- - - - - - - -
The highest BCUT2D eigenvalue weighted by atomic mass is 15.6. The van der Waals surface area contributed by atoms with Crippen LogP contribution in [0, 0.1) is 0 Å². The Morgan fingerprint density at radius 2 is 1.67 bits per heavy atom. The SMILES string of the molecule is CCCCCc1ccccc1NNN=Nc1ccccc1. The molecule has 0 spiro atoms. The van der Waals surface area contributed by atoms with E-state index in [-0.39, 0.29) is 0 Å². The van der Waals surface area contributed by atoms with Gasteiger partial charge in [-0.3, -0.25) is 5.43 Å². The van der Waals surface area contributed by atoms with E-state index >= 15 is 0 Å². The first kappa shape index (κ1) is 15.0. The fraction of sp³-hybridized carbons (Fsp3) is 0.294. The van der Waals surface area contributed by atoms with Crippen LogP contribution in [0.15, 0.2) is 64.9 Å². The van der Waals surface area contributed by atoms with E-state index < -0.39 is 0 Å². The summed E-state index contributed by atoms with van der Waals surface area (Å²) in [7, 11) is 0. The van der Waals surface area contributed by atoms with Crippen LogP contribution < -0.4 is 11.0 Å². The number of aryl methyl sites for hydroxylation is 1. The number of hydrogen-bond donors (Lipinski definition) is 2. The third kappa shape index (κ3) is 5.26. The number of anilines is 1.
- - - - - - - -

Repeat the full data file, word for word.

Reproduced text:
The highest BCUT2D eigenvalue weighted by atomic mass is 15.6. The van der Waals surface area contributed by atoms with Crippen LogP contribution in [0, 0.1) is 0 Å². The Morgan fingerprint density at radius 2 is 1.67 bits per heavy atom. The SMILES string of the molecule is CCCCCc1ccccc1NNN=Nc1ccccc1. The molecule has 0 spiro atoms. The van der Waals surface area contributed by atoms with E-state index in [-0.39, 0.29) is 0 Å². The van der Waals surface area contributed by atoms with Gasteiger partial charge in [-0.3, -0.25) is 5.43 Å². The van der Waals surface area contributed by atoms with E-state index >= 15 is 0 Å². The first kappa shape index (κ1) is 15.0. The fraction of sp³-hybridized carbons (Fsp3) is 0.294. The van der Waals surface area contributed by atoms with Crippen LogP contribution in [0.15, 0.2) is 64.9 Å². The van der Waals surface area contributed by atoms with E-state index < -0.39 is 0 Å². The summed E-state index contributed by atoms with van der Waals surface area (Å²) in [7, 11) is 0. The van der Waals surface area contributed by atoms with Crippen LogP contribution < -0.4 is 11.0 Å². The number of aryl methyl sites for hydroxylation is 1. The number of hydrogen-bond donors (Lipinski definition) is 2. The third kappa shape index (κ3) is 5.26. The number of anilines is 1.